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New interactive ad technology is on the way

Mirroring the real world, the landscapes of video games are already quite cluttered with branded billboards, ads and product placements. And with the in-game ad market pegged to reach US$400 million by 2009, it was only a matter of time before a company evolved a slicker, more streamlined form of in-game commerce.
January 1, 2008

Mirroring the real world, the landscapes of video games are already quite cluttered with branded billboards, ads and product placements. And with the in-game ad market pegged to reach US$400 million by 2009, it was only a matter of time before a company evolved a slicker, more streamlined form of in-game commerce.

Enter GET Interactive. Thanks to the proliferation of web-enabled consoles like the Xbox 360, whose online Xbox Live community has more than six million members, the Winston-Salem, North Carolina-based company was able to develop a new program dubbed Ad·Venture that takes in-game, TV and online marketing and retail to a new level.

Here’s how it works: Players tooling around in their favorite video games might spy a snazzy pair of sunglasses on one of the game’s avatars and think they’d like to own them too. A small GET icon will appear on the glasses, and with a click of the controller, the console’s internet browser window opens up on the web page of the retailer selling those very shades. The player can then snap them up right then and there or check out other items available on the retailer’s site.

GET is in the process of hooking up with game developers to launch the application in the mainstream market, and it’s already landed gaming giant Sega, which inked a deal with the fledging company last summer. There is no timeline yet for the Sega game and neither Sega nor GET CEO Rick Harrison is giving an inch about its content.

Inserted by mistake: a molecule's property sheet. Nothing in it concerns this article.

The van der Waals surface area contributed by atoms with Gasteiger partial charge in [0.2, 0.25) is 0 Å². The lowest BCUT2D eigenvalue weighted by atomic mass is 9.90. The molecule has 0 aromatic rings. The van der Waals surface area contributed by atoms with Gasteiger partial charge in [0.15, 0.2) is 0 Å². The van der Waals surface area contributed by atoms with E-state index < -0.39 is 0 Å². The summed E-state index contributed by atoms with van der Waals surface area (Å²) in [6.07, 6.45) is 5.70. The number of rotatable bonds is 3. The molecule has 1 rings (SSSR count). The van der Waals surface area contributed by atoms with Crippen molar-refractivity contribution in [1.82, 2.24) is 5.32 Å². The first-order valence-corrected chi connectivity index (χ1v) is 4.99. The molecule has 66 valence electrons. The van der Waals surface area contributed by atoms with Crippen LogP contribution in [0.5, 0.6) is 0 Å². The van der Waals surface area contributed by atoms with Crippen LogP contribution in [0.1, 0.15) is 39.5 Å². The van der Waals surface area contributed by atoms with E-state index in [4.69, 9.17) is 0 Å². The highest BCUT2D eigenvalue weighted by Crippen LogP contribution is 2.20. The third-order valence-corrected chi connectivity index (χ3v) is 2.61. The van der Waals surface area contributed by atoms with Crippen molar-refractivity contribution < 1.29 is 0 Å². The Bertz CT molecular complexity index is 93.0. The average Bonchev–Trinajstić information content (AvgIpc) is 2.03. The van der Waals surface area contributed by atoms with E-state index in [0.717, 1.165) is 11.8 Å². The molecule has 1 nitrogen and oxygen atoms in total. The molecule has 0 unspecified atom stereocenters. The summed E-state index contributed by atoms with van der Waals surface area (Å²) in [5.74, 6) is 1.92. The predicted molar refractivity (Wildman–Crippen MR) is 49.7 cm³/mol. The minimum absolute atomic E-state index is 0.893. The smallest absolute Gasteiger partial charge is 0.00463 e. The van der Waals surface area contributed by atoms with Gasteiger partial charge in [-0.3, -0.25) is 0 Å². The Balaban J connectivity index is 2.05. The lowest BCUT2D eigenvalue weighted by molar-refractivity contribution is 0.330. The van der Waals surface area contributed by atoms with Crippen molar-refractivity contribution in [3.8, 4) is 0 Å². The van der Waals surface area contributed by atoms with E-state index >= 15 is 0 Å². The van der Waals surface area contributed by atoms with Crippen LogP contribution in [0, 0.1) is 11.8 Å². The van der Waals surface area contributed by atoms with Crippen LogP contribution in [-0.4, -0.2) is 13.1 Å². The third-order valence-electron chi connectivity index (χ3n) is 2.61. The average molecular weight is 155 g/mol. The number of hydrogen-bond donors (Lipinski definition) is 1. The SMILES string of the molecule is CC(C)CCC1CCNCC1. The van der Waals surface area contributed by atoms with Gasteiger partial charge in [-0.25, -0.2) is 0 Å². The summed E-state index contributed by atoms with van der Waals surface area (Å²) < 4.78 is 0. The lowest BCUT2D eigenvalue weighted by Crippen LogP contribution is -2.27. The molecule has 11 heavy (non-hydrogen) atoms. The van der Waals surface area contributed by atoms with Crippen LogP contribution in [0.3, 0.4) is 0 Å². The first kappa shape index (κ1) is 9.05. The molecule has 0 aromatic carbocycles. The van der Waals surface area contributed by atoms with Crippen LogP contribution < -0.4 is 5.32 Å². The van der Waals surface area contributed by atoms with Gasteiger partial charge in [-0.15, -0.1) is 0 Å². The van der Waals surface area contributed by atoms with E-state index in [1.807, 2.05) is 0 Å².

However, Harrison says the tech will permit branding on all of the historically anonymous objects and backgrounds found in games. Additionally, he says Ad·Venture will permit advertising, manufacturing and retail partners to forge closer connections with key consumers because it operates on a pull model – the game user actively decides to first enable the opt-in mechanism that tags the objects for sale with the GET icon, and then to find out more about the goods by clicking on it.

For this reason, Harrison reports no problems with hooking up content, retail or promotional partners for the venture, and GET manages these relationships, coordinating the efforts of all partners.

Since signing the Sega deal, GET has inked contracts with Universal Music Group and feature film distributor Overture Films. Harrison expects that the first major use of Ad·Venture will probably be in a music video with the GET icon placed on a pair of sneakers and other fashionable items like apparel and cell phones.

‘Ultimately, our goal is to make this work for any form of entertainment,’ says Harrison. ‘Sports, music videos, television, video games, any type of entertainment can be turned into a potential interactive branding format. It beats cramming another ad down the consumer’s throat.’ He’s also not ruling out applying the tech to younger-skewing fare that hits the tween/teen crowd, but admits existing regulations dealing with kids and online advertising might make it a bit more difficult to get something off the ground for those target demos.

About The Author
Gary Rusak is a freelance writer based in Toronto. He has covered the kids entertainment industry for the last decade with a special interest in licensing, retail and consumer products. You can reach him at garyrusak@gmail.com

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